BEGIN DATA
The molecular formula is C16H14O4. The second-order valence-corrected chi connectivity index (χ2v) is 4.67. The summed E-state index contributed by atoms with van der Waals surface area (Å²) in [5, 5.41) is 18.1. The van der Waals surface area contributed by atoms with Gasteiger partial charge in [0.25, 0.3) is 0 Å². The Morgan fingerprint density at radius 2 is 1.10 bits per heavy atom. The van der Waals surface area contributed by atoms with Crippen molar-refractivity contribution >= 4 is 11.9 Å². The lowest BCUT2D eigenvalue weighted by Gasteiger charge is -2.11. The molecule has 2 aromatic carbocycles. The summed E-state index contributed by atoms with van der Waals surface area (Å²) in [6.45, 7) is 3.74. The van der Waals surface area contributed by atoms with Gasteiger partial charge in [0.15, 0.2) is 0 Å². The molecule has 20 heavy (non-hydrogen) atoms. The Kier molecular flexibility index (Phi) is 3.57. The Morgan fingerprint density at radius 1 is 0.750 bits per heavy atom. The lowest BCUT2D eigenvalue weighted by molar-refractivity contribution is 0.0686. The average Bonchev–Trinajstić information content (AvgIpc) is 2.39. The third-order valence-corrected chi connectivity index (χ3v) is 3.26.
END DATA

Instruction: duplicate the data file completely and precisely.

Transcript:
The molecular formula is C16H14O4. The second-order valence-corrected chi connectivity index (χ2v) is 4.67. The summed E-state index contributed by atoms with van der Waals surface area (Å²) in [5, 5.41) is 18.1. The van der Waals surface area contributed by atoms with Gasteiger partial charge in [0.25, 0.3) is 0 Å². The Morgan fingerprint density at radius 2 is 1.10 bits per heavy atom. The van der Waals surface area contributed by atoms with Crippen molar-refractivity contribution >= 4 is 11.9 Å². The lowest BCUT2D eigenvalue weighted by Gasteiger charge is -2.11. The molecule has 2 aromatic carbocycles. The summed E-state index contributed by atoms with van der Waals surface area (Å²) in [6.45, 7) is 3.74. The van der Waals surface area contributed by atoms with Gasteiger partial charge in [0.15, 0.2) is 0 Å². The molecule has 20 heavy (non-hydrogen) atoms. The Kier molecular flexibility index (Phi) is 3.57. The Morgan fingerprint density at radius 1 is 0.750 bits per heavy atom. The lowest BCUT2D eigenvalue weighted by molar-refractivity contribution is 0.0686. The average Bonchev–Trinajstić information content (AvgIpc) is 2.39. The third-order valence-corrected chi connectivity index (χ3v) is 3.26.